Incomplete compression type fractures with kyphotic angle exceeding 20° were treated by isolated anterior approach with monosegmental fusion using a double rod system in combination with tricortical iliac crest bone graft. According to our algorhythm complete burst fractures and Pinzer lesions as well as B and C type fractures according to the AO-classification would require combined anterior and posterior instrumentation. The anterior part may then be monosegmental (single rod instrumentation and bone graft) or bisegmental (corpectomy and insertion of an expandable cage).
The VectorVision® spine system (BrainLAB) enables navigation in CT images, fluoro images, or a combination of both image modalities simultaneously. The fluoro to CT registration allows to minimal invasively establish a 3D-reference to the CT data set using fluoroscopic images [Fig.3].
Instrument adaptor clamps allow the integration of any required spinal instrument. The standardized CT/fluoro matched navigation requires a reference array which is fixed on the spinous process of the instrumented vertebra. The fluoro registration device is slided onto the image intensifier. Two (ap and lateral) intra-operatively acquired fluoroscopic images of the region of interest are taken. Based on a tungsten marker grid integrated into the fluoro registration device, the registration software of the VectorVision® system calcalutes all necessary projection parameters [Fig.4]. The touchscreen allows the surgeon to completely control the image guided system during the operation [Fig.5].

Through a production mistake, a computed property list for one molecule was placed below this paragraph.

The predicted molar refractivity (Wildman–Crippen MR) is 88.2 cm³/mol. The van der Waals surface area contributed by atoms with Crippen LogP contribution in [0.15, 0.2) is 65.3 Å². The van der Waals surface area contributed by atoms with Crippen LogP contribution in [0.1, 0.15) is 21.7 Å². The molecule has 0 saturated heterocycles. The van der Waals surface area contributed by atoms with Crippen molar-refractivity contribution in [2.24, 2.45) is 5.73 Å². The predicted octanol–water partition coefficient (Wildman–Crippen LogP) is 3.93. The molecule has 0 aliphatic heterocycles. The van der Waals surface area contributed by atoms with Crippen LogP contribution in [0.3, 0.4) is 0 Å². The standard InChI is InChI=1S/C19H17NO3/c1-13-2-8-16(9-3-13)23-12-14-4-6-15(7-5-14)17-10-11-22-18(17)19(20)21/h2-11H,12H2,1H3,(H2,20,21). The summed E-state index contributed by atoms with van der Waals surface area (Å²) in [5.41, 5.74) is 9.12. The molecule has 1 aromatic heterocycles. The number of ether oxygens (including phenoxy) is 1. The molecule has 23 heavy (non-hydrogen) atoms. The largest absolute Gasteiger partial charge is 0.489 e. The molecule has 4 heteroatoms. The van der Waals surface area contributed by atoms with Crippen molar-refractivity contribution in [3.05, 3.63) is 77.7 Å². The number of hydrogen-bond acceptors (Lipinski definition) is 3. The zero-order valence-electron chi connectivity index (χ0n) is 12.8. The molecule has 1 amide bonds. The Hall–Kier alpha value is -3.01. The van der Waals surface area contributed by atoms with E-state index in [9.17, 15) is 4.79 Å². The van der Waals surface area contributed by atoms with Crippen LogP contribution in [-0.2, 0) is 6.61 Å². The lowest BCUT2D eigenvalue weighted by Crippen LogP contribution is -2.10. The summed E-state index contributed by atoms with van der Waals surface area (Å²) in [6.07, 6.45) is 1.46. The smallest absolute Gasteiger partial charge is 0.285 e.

47 thoracolumbar fractures that have been operated on using isolated anterior approach were recorded prospectively between January 2002 and September 2004. In all cases retractor system, endoscopical assistance and computer navigation were used. 29 male and 18 female patients with a mean age of 39 (21-69) years were included in the study. 32 computer navigations were completed. 14/ 15 uncompleted procedures were observed in the first 12 months, thereafter all but one operation was completed under navigation control. The learning curve also showed longer anesthesia times during the first year. In 2004, OP- and anesthesia- times were reduced. However, no significant difference was calculated. Fluoroscope times were reduced significantly in the group of complete navigation compared to conventional technique (p<0.05).
Computer assisted orthopaedic surgery (CAOS) is reported to add precision and accuracy to posterior procedures in spine surgery [5,6]. It should be able to do so in anterior approaches. However, there is no significant literature focusing on this particular chapter of CAOS. The authors have been using an image guided navigation system (VectorVision®, BrainLAB) in 47 patients when operating on thoracolumbar spine fractures via isolated anterior approach. A learning curve has been observed with 15 navigation procedures – most of them during the first year – not being completed. However, the standardized CT/fluoro matched protocol was useful for the minimally invasive operation technique and allowed to reduce significantly the x-ray times without loss of precision. This effect has been most effectfully observed during the last third of the study period and was not significant. But it shows that navigation is not mandatory affected with longer operation times compared to conventional techniques.
The combination of minimally invasive approaches to the anterior column of the spine with standardized navigation procedures may be able to reduce morbidity, operation times and x-ray exposition.
Oliver Gonschorek M.D. Clinic for Trauma, Reconstructive and Plastic Surgery University of Leipzig Liebigstr. 20 D-04103 Leipzig Germany Tel. 0341-9717305 Fax. 0341-9717399 e-mail firstname.lastname@example.org